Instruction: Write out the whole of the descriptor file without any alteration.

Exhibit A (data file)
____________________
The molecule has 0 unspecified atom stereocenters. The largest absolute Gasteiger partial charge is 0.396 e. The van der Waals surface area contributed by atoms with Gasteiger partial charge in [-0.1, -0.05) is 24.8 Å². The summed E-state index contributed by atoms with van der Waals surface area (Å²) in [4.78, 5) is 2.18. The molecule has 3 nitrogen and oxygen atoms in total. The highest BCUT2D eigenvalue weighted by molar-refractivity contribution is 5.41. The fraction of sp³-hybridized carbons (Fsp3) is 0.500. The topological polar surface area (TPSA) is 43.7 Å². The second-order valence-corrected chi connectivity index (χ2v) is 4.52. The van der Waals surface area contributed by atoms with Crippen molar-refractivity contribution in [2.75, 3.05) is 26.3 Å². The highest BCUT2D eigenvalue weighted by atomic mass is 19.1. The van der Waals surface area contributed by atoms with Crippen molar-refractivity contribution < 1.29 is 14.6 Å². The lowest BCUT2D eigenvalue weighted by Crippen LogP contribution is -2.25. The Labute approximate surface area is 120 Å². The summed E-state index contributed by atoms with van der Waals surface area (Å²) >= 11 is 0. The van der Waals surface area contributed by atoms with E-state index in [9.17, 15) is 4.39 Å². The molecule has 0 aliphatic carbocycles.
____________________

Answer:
The molecule has 0 unspecified atom stereocenters. The largest absolute Gasteiger partial charge is 0.396 e. The van der Waals surface area contributed by atoms with Gasteiger partial charge in [-0.1, -0.05) is 24.8 Å². The summed E-state index contributed by atoms with van der Waals surface area (Å²) in [4.78, 5) is 2.18. The molecule has 3 nitrogen and oxygen atoms in total. The highest BCUT2D eigenvalue weighted by molar-refractivity contribution is 5.41. The fraction of sp³-hybridized carbons (Fsp3) is 0.500. The topological polar surface area (TPSA) is 43.7 Å². The second-order valence-corrected chi connectivity index (χ2v) is 4.52. The van der Waals surface area contributed by atoms with Crippen molar-refractivity contribution in [2.75, 3.05) is 26.3 Å². The highest BCUT2D eigenvalue weighted by atomic mass is 19.1. The van der Waals surface area contributed by atoms with Crippen molar-refractivity contribution < 1.29 is 14.6 Å². The lowest BCUT2D eigenvalue weighted by Crippen LogP contribution is -2.25. The Labute approximate surface area is 120 Å². The summed E-state index contributed by atoms with van der Waals surface area (Å²) >= 11 is 0. The van der Waals surface area contributed by atoms with E-state index in [9.17, 15) is 4.39 Å². The molecule has 0 aliphatic carbocycles.